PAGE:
On December 11, 2012, the European Parliament approved a legislative package that is aimed at establishing a single unified European patent system.

Under the current European system, an applicant files a single patent application at the European Patent Office. If the application is granted, the single application becomes a bundle of national patent rights in each of the European countries selected by the applicant. After grant, there are significant translation fees (to translate the single application into numerous languages) and each individual patent requires the payment of annual renewal fees to keep it in force. It has long been recognized that the current system is expensive and may create a hurdle to small and medium-sized enterprises. Also, under the current system, legal proceedings concerning the validity or infringement of any national patents are heard in the courts of that particular country. For example, an infringement action for a GB patent will occur in the Patents Court or Patents County Court of England and Wales.

Under the new system, an applicant can elect to receive a single unitary patent that covers all the contracting states, rather than a bundle of individual national patents. This will reduce the amount of renewal fees payable. Also, the rules will be changed to reduce the amount (and therefore cost) of translations required - machine translations will be permitted, in certain circumstances, rather than human translations. Also, a new court (the “Unified Patent Court”) will be set up with a first instance “Central Division” split between Paris, London and Munich. A single Court of Appeal will be based in Luxembourg and appeals from that Court will go to the Court of Justice of the European Union. There will also be rules in place to control where infringement proceedings can be commenced - generally speaking they will need to be brought where the defendant is domiciled or where the infringement is occurring. These changes will reduce the forum shopping that is available under the current system.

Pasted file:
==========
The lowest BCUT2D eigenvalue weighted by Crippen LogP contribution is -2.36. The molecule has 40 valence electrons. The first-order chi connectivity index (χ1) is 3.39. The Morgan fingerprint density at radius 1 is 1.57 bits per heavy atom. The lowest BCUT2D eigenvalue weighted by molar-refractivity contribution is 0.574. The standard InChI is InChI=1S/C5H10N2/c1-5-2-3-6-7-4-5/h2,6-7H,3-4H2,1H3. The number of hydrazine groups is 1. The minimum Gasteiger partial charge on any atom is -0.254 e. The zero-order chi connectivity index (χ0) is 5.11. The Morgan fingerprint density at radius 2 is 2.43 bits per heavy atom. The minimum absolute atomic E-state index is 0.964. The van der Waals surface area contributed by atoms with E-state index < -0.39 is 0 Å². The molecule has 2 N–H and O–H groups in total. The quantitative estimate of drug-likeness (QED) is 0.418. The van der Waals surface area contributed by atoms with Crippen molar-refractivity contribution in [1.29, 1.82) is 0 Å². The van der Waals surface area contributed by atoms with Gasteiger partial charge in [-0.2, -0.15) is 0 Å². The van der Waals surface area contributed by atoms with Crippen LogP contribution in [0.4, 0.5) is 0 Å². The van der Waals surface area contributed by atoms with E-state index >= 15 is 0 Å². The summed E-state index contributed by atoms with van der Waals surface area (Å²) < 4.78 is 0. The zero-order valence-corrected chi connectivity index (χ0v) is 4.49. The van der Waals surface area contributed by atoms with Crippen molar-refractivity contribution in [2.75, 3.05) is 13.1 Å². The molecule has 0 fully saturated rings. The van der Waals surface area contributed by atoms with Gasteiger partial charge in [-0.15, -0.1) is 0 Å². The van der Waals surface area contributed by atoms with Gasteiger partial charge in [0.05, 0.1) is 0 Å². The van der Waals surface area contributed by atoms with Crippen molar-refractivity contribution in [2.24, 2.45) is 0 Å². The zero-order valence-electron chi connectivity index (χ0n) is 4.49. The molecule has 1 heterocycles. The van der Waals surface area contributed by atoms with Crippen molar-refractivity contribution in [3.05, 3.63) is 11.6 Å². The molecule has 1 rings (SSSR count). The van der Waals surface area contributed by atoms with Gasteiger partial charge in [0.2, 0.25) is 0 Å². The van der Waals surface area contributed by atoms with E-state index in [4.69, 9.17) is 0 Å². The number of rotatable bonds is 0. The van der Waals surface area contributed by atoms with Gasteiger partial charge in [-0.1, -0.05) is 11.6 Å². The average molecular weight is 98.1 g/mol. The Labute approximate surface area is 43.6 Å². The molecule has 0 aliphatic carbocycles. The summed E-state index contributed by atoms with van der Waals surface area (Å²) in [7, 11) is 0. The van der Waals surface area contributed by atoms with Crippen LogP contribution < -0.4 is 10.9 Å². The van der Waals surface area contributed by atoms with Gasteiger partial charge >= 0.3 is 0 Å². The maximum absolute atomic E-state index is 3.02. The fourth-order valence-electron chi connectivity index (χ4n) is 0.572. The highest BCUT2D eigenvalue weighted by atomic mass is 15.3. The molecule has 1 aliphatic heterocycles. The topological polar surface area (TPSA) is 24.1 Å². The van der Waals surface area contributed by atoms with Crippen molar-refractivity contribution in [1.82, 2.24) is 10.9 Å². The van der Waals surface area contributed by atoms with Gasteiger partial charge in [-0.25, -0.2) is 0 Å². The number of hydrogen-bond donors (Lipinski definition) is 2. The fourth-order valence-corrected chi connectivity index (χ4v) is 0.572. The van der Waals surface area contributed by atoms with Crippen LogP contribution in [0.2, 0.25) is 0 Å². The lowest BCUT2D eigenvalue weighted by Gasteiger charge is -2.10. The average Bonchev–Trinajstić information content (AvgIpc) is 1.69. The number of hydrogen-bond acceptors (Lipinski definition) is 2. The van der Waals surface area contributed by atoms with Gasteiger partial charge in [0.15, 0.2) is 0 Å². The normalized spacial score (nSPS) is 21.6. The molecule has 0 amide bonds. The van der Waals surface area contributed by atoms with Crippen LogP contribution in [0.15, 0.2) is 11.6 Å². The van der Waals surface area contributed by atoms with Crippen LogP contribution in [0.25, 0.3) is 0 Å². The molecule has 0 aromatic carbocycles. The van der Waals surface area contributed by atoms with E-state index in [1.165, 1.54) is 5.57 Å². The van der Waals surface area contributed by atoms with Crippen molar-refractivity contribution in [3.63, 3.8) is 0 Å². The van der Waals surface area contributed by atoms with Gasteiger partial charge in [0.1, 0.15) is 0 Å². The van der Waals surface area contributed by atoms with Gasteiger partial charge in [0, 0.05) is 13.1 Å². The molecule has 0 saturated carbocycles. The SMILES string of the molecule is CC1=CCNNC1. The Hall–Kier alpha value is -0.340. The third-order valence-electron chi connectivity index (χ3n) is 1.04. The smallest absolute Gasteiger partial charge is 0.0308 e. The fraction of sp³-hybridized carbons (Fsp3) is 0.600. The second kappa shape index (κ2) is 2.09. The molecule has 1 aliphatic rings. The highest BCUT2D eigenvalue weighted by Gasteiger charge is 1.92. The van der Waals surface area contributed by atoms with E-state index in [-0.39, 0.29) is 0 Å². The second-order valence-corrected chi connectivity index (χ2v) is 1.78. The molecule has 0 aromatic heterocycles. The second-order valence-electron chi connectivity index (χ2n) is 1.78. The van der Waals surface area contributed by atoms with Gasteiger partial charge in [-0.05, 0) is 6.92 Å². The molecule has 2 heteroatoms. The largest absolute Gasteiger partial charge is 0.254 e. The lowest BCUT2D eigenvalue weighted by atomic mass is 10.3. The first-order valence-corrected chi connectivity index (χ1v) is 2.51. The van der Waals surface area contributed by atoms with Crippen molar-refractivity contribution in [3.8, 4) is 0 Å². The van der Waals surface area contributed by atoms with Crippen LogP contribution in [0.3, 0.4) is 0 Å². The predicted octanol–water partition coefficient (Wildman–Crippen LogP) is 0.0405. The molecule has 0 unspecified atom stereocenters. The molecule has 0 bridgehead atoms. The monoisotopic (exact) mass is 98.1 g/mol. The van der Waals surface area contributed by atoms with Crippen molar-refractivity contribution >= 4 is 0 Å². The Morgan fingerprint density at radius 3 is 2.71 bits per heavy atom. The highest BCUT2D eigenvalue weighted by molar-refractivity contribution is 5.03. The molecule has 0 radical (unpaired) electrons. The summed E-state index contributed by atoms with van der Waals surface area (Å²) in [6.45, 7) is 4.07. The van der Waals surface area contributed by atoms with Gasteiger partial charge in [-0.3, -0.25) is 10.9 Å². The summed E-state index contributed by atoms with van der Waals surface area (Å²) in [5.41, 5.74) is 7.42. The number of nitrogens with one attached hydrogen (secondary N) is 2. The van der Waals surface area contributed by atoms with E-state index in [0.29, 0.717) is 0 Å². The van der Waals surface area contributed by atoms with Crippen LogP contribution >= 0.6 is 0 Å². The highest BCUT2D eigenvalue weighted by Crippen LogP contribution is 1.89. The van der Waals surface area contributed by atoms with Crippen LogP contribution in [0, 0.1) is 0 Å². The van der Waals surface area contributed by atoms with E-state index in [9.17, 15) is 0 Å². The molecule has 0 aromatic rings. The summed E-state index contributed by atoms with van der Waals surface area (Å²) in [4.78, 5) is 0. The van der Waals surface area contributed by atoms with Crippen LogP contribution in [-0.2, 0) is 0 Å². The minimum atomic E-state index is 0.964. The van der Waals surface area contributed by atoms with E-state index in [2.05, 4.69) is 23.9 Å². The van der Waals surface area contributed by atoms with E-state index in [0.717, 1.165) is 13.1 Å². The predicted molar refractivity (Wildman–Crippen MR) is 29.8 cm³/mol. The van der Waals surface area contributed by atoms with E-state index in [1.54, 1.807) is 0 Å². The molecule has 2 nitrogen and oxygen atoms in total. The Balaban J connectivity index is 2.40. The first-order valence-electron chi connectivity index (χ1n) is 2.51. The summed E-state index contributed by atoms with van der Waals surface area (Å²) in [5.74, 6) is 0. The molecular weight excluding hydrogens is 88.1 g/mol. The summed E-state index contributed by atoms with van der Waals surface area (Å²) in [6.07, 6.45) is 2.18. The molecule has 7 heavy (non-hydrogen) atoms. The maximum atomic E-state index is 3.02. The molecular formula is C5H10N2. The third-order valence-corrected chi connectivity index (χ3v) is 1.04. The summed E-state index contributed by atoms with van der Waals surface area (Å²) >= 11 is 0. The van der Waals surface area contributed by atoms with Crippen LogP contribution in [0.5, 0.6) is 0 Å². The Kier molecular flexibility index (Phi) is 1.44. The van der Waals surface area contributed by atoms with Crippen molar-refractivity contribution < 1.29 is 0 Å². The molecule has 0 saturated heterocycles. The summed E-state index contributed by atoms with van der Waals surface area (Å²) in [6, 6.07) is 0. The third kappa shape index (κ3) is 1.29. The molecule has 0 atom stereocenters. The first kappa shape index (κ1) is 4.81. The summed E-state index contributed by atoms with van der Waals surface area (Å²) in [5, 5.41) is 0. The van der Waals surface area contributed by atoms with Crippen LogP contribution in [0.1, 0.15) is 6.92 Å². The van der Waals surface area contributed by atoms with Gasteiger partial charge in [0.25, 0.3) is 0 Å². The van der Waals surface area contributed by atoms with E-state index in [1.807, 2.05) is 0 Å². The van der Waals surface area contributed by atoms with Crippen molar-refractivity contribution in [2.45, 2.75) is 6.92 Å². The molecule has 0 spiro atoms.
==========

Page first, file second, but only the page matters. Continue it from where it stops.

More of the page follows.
The new system will come into force either on January 1, 2014, or 4 months after thirteen states have ratified the agreement on the Unified Patent Court (provided that the UK, France and Germany are among them), whichever is the latest. On February 18, 2013, the agreement on the Unified Patent Court will be open for signature. There are a number of transitional provisions to ease applicants into the new system and to permit, for a period of time, applicants to continue with the current system rather than being forced to go with the new system.